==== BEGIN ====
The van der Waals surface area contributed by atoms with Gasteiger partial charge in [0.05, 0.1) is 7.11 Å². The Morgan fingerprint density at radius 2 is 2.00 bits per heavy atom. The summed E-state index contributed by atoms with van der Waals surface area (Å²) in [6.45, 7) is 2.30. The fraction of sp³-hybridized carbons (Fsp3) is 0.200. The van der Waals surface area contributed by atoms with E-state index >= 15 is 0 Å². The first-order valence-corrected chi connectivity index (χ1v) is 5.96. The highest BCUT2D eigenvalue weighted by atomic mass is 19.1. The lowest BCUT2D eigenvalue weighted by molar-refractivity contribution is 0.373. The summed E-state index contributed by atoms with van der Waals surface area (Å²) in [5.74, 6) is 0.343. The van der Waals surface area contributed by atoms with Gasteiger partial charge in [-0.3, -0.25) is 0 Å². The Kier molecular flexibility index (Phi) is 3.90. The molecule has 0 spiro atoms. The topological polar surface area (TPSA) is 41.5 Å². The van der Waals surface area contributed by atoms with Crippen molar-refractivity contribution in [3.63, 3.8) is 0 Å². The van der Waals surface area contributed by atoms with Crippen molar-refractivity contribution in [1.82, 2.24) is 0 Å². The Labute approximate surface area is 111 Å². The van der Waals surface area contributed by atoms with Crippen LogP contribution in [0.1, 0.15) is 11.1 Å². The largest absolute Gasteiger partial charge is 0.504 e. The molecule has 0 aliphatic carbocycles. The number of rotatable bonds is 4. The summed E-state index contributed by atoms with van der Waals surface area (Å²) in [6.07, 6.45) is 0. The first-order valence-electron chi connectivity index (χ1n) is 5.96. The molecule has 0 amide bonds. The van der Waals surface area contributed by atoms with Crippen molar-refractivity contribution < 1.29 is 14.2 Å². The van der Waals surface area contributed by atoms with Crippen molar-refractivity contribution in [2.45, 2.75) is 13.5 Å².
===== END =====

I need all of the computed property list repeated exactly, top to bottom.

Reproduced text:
The van der Waals surface area contributed by atoms with Gasteiger partial charge in [0.05, 0.1) is 7.11 Å². The Morgan fingerprint density at radius 2 is 2.00 bits per heavy atom. The summed E-state index contributed by atoms with van der Waals surface area (Å²) in [6.45, 7) is 2.30. The fraction of sp³-hybridized carbons (Fsp3) is 0.200. The van der Waals surface area contributed by atoms with E-state index >= 15 is 0 Å². The first-order valence-corrected chi connectivity index (χ1v) is 5.96. The highest BCUT2D eigenvalue weighted by atomic mass is 19.1. The lowest BCUT2D eigenvalue weighted by molar-refractivity contribution is 0.373. The summed E-state index contributed by atoms with van der Waals surface area (Å²) in [5.74, 6) is 0.343. The van der Waals surface area contributed by atoms with Gasteiger partial charge in [-0.3, -0.25) is 0 Å². The Kier molecular flexibility index (Phi) is 3.90. The molecule has 0 spiro atoms. The topological polar surface area (TPSA) is 41.5 Å². The van der Waals surface area contributed by atoms with Crippen molar-refractivity contribution in [3.63, 3.8) is 0 Å². The van der Waals surface area contributed by atoms with Crippen molar-refractivity contribution in [1.82, 2.24) is 0 Å². The Labute approximate surface area is 111 Å². The van der Waals surface area contributed by atoms with Crippen LogP contribution in [0.1, 0.15) is 11.1 Å². The largest absolute Gasteiger partial charge is 0.504 e. The molecule has 0 aliphatic carbocycles. The number of rotatable bonds is 4. The summed E-state index contributed by atoms with van der Waals surface area (Å²) in [6.07, 6.45) is 0. The first-order valence-electron chi connectivity index (χ1n) is 5.96. The molecule has 0 amide bonds. The van der Waals surface area contributed by atoms with Crippen molar-refractivity contribution < 1.29 is 14.2 Å². The van der Waals surface area contributed by atoms with Crippen molar-refractivity contribution in [2.45, 2.75) is 13.5 Å².